In the digital age, it’s easy to forget that even records have bias.
A few years ago, I took a class on archives. It was half practical training for archival research, half theoretical examination of the concept of the archive. One topic that came up week after week was how our work as historians would change with digitization. Was digitization going to save deteriorating paper and make remote libraries accessible to all? Would historians of this era have anything to study if everything is saved or, conversely, drown in too much knowledge? This is a question that even non-historians ask me – would there be anything to study if you knew everything about the past?
The answer to that is an easy no, because history isn’t about figuring out the facts of what happened, but instead about finding meaning or making sense of what we know. But it’s hard to wrap our minds around that idea, because as we get farther from events we both know less about them and understand less about what we know. L.P. Hartley said “The past is a foreign country; they do things differently there.” In that way, we can know information about the past but find that we have no context to understand it. But unlike, say, France, there’s no one around from the past to defend it and tell us our understanding of it is wrong. So we can go on theorizing about the past without any correction, and until we start to criticize our own perspectives or the nature of our sources, this is how things go.
A lot of ideological movements have popped up in academic history over the last 50 years in an attempt to complicate and criticize modern historians in this way – mostly in the vein of social history and post-modernism. But these criticisms often have a reputation as being overly concerned with “feelings” – the bleeding heart liberals of academia – and the people who need these lessons the most are the ones who ignore them. Because the past is the past, why do we need to impose our modern values on it? Men were men and people were stupider and things were simpler back then. So when our modern institutions and especially our recording methods are proven to be just as fragile and fallible as those of the past, I savor this moment as a lesson to anyone who thinks the past really was less complicated than the present and that all our problems can be solved with technology.
The fact that someone can delete an entire website from the internet archive and really have it gone for good shows just how much the past is not passive. Rather than books getting dusty in an attic, we see intentional collecting. Internet Archive, the Wayback Machine, and the Library of Congress observed that digitization made it harder to permanently delete material than (uninformed) people originally thought, and so they created systems to intentionally preserve materials their creators had already forgotten about.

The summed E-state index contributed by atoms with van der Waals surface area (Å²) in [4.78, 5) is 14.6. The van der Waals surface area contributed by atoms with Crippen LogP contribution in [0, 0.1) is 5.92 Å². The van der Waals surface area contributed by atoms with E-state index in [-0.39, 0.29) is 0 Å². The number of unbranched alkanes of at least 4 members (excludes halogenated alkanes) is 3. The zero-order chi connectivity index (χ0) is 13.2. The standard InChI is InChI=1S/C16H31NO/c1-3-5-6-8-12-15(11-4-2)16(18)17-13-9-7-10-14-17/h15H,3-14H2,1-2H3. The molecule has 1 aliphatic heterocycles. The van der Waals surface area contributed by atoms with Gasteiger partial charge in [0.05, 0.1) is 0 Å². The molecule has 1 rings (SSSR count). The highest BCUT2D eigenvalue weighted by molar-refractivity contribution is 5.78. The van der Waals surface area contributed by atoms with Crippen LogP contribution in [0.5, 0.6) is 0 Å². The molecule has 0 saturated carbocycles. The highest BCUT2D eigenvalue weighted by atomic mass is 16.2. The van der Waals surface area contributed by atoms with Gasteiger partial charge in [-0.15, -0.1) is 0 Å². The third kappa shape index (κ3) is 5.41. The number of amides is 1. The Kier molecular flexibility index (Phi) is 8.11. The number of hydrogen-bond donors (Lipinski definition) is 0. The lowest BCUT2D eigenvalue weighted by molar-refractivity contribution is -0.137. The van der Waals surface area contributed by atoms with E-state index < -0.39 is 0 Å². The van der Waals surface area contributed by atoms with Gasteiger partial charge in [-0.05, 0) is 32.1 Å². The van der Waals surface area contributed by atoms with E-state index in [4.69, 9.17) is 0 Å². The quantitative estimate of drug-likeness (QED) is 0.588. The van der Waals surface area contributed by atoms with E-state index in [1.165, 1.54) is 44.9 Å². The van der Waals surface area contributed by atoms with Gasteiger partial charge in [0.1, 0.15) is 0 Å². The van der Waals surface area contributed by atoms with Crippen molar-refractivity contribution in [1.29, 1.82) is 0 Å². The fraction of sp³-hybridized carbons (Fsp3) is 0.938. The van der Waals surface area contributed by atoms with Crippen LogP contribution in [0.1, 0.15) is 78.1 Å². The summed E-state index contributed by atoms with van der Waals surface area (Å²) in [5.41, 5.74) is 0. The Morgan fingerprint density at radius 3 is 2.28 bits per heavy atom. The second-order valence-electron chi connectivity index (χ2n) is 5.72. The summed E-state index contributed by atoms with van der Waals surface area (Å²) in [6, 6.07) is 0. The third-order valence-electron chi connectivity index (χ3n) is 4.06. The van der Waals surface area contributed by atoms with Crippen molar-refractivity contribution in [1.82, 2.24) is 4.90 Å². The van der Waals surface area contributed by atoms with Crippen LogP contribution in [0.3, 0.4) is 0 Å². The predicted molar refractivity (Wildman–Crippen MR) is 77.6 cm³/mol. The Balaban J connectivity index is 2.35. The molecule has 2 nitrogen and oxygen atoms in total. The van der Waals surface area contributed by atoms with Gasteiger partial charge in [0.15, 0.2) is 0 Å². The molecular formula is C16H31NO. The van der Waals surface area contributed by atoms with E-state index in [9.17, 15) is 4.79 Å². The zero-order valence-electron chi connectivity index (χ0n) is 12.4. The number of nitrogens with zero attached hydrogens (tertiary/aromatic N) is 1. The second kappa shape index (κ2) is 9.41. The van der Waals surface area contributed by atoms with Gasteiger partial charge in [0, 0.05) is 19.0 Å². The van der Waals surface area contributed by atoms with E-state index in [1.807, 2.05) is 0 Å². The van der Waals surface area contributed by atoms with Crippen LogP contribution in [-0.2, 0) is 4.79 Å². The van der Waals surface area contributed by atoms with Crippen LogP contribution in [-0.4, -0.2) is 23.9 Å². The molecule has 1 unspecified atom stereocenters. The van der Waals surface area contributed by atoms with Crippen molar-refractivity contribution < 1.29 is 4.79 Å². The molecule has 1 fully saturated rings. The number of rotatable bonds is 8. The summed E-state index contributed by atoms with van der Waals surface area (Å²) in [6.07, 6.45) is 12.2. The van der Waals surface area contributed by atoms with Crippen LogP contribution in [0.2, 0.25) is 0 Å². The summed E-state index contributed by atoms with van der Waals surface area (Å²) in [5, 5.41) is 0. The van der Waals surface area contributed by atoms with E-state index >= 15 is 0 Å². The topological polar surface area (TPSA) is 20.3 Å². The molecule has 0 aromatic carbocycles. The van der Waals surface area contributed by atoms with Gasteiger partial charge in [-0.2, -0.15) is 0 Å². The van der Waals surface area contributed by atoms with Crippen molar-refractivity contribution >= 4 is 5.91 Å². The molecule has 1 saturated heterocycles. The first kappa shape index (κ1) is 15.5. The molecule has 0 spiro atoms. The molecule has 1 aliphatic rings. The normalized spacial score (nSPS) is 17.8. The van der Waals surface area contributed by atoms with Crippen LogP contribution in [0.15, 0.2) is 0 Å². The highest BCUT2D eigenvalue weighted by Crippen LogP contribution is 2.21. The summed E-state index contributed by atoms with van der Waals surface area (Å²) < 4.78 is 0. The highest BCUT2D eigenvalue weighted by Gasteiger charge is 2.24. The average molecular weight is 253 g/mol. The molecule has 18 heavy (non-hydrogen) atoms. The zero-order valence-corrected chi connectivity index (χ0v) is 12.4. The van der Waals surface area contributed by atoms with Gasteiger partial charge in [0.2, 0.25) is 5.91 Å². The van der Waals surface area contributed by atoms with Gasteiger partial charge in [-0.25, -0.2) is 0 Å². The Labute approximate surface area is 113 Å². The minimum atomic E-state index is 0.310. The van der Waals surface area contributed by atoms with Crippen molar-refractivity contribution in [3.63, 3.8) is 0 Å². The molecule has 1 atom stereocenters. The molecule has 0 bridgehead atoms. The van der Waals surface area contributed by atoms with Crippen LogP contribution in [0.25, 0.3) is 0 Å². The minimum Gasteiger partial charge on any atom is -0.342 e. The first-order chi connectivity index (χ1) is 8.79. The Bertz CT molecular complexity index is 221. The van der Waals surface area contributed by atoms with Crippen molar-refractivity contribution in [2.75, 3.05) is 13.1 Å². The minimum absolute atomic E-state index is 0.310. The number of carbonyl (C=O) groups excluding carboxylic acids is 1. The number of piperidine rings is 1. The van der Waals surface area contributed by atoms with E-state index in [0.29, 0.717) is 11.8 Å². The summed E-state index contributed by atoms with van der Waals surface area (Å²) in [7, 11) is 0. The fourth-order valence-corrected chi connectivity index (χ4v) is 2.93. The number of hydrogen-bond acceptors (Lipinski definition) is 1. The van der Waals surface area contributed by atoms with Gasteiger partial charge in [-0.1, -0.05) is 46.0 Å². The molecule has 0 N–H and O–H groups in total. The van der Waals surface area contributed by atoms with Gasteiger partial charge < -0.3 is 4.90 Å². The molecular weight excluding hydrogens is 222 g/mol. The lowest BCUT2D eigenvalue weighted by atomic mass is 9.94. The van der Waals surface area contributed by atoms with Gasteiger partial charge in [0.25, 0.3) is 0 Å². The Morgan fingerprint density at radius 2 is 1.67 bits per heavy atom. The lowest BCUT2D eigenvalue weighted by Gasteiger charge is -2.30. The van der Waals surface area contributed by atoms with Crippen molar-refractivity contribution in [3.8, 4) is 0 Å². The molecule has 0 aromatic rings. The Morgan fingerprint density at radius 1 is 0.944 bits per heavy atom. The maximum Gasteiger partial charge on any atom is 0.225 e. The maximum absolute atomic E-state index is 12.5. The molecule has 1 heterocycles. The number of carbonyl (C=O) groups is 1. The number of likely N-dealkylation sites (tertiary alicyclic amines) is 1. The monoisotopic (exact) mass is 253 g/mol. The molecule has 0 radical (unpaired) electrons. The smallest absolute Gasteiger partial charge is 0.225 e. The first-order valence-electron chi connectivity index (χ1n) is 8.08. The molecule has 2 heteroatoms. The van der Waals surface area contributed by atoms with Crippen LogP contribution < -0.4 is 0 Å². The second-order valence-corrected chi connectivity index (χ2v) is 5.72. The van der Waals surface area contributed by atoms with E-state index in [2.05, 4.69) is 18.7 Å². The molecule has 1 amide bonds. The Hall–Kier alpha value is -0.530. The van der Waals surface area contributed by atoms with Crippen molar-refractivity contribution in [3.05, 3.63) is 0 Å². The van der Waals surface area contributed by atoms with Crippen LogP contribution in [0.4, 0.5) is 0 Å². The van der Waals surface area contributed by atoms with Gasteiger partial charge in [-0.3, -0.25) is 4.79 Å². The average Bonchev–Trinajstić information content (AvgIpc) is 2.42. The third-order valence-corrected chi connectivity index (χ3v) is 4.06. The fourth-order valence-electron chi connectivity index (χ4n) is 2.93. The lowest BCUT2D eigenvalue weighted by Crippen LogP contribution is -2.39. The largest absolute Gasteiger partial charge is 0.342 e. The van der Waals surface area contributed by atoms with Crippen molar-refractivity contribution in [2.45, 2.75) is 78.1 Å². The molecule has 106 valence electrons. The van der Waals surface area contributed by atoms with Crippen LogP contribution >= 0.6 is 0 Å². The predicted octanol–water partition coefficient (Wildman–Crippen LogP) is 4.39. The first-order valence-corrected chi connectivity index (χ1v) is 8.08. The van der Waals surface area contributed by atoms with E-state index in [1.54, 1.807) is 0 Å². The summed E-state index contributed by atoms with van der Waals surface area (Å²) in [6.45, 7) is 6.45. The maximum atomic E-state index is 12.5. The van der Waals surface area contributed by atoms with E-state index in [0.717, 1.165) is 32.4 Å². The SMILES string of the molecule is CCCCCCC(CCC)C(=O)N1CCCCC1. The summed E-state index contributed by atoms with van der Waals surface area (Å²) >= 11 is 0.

So, when we see people intentionally removing their records from these collecting mechanisms, our understanding of the archive switches from answering the question “why did nothing else survive?” to “why was this saved?” We have to assume that people who record their activities want to record them, that it’s not just a reflex of the technology. But we should also assume that most people’s use for their own work only lasts into the near future – a note you write yourself to remember, a letter to a friend, a journal you might want to look back on in a few months or a year. You don’t save these things unless you start to have a sense of constructing your own history, creating a narrative of your life as you live it. So, you (or, more likely, your mom) saved your report cards and childhood drawings, your college essays and pictures of your wedding – the socially-established milestones. You don’t save dirty notes you passed in class or that one passive-aggressive flyer you posted in your building. You might find that you saved them unintentionally, left them in a box and forgot about them. But then you move or die and someone comes to throw out those things. In this way, the written records of our lives tend to have sharp expiration dates.
As we have acclimated to digitization, our digital lives also begin to expire. What used to seem like an endless amount of digital storage space is now clearly limited. We live more of our lives online and so more data is stored. The Library of Congress no longer saves every tweet. In this climate, preservation becomes more intentional. And it’s a logical next step that as time passes people become more ashamed of what they’ve said in the past, feeling they’ve outgrown it. We no longer think every blog post is precious, and so at this stage in the internet’s life, we’re realizing that we would be perfectly happy to delete material that its creator no longer wants around. So, the internet starts to develop a record as incomplete as the paper record. And we start to see how a combination of bias (intentional removal) and impartiality (lack of concern for whether something is saved or not) creates an imperfect record of something we have the capacity to save perfectly. Because preservation isn’t about can it’s about will. Someone with the power to preserve has to want to do so, has to see a use for this material in the future. And, after all, as we get farther from mundane events, they start to matter less.
[…] topic of conversation in a colloquium I took on archives while in my master’s program, and I’ve written about it before. As a class of students training to write history from archival research, we were faced with the […]